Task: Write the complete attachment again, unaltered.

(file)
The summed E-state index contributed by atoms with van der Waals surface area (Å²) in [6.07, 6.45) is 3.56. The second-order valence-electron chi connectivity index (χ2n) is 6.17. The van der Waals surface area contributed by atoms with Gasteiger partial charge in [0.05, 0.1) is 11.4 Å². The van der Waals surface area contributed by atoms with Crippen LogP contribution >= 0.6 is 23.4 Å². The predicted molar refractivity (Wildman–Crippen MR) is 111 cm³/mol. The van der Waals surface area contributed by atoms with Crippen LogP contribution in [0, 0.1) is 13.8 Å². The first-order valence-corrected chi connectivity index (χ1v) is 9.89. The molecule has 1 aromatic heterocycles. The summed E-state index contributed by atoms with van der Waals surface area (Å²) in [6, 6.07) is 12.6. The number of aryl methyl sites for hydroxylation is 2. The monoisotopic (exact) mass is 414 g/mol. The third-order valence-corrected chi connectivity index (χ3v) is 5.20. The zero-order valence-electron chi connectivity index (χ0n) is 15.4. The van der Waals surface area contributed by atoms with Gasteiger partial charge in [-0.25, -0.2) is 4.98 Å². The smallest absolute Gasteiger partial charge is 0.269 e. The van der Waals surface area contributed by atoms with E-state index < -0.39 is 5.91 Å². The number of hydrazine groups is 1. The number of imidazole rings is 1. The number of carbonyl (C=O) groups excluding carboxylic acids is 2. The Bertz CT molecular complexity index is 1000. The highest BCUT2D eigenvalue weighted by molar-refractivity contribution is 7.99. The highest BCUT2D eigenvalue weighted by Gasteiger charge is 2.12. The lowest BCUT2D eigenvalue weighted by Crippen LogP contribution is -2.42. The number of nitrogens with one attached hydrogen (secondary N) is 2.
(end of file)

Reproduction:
The summed E-state index contributed by atoms with van der Waals surface area (Å²) in [6.07, 6.45) is 3.56. The second-order valence-electron chi connectivity index (χ2n) is 6.17. The van der Waals surface area contributed by atoms with Gasteiger partial charge in [0.05, 0.1) is 11.4 Å². The van der Waals surface area contributed by atoms with Crippen LogP contribution >= 0.6 is 23.4 Å². The predicted molar refractivity (Wildman–Crippen MR) is 111 cm³/mol. The van der Waals surface area contributed by atoms with Crippen LogP contribution in [0, 0.1) is 13.8 Å². The first-order valence-corrected chi connectivity index (χ1v) is 9.89. The molecule has 1 aromatic heterocycles. The summed E-state index contributed by atoms with van der Waals surface area (Å²) in [6, 6.07) is 12.6. The number of aryl methyl sites for hydroxylation is 2. The monoisotopic (exact) mass is 414 g/mol. The third-order valence-corrected chi connectivity index (χ3v) is 5.20. The zero-order valence-electron chi connectivity index (χ0n) is 15.4. The van der Waals surface area contributed by atoms with Gasteiger partial charge in [-0.25, -0.2) is 4.98 Å². The smallest absolute Gasteiger partial charge is 0.269 e. The van der Waals surface area contributed by atoms with E-state index < -0.39 is 5.91 Å². The number of hydrazine groups is 1. The number of imidazole rings is 1. The number of carbonyl (C=O) groups excluding carboxylic acids is 2. The Bertz CT molecular complexity index is 1000. The highest BCUT2D eigenvalue weighted by molar-refractivity contribution is 7.99. The highest BCUT2D eigenvalue weighted by Gasteiger charge is 2.12. The lowest BCUT2D eigenvalue weighted by Crippen LogP contribution is -2.42. The number of nitrogens with one attached hydrogen (secondary N) is 2.